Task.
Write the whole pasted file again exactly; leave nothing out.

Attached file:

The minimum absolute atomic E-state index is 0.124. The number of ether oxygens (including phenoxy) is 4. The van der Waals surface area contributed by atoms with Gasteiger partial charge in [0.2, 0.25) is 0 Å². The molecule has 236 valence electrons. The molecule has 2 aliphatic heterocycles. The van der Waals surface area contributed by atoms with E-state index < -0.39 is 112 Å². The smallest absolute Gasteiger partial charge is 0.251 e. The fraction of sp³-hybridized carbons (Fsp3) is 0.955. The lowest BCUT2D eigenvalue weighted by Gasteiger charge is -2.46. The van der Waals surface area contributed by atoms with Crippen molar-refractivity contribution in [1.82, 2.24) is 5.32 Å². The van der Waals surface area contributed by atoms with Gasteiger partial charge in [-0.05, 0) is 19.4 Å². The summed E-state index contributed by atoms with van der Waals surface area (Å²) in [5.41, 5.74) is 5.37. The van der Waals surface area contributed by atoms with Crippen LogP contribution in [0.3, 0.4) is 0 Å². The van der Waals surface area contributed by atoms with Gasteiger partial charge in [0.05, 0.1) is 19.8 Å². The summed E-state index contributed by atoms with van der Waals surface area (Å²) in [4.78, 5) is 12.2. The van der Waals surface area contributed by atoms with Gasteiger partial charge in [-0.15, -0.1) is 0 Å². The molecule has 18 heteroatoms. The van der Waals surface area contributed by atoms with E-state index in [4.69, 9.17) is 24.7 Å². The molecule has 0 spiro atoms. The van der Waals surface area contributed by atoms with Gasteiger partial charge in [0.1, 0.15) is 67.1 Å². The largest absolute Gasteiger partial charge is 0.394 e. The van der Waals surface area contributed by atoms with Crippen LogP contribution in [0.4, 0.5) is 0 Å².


The minimum absolute atomic E-state index is 0.124. The number of ether oxygens (including phenoxy) is 4. The van der Waals surface area contributed by atoms with Gasteiger partial charge in [0.2, 0.25) is 0 Å². The molecule has 236 valence electrons. The molecule has 2 aliphatic heterocycles. The van der Waals surface area contributed by atoms with E-state index < -0.39 is 112 Å². The smallest absolute Gasteiger partial charge is 0.251 e. The fraction of sp³-hybridized carbons (Fsp3) is 0.955. The lowest BCUT2D eigenvalue weighted by Gasteiger charge is -2.46. The van der Waals surface area contributed by atoms with Crippen molar-refractivity contribution in [1.82, 2.24) is 5.32 Å². The van der Waals surface area contributed by atoms with Gasteiger partial charge in [-0.05, 0) is 19.4 Å². The summed E-state index contributed by atoms with van der Waals surface area (Å²) in [5.41, 5.74) is 5.37. The van der Waals surface area contributed by atoms with Crippen LogP contribution in [0.3, 0.4) is 0 Å². The van der Waals surface area contributed by atoms with Gasteiger partial charge in [0.05, 0.1) is 19.8 Å². The summed E-state index contributed by atoms with van der Waals surface area (Å²) in [4.78, 5) is 12.2. The van der Waals surface area contributed by atoms with Gasteiger partial charge in [-0.15, -0.1) is 0 Å². The molecule has 18 heteroatoms. The van der Waals surface area contributed by atoms with E-state index in [4.69, 9.17) is 24.7 Å². The molecule has 0 spiro atoms. The van der Waals surface area contributed by atoms with Gasteiger partial charge in [0.1, 0.15) is 67.1 Å². The largest absolute Gasteiger partial charge is 0.394 e. The van der Waals surface area contributed by atoms with Crippen LogP contribution in [0.4, 0.5) is 0 Å².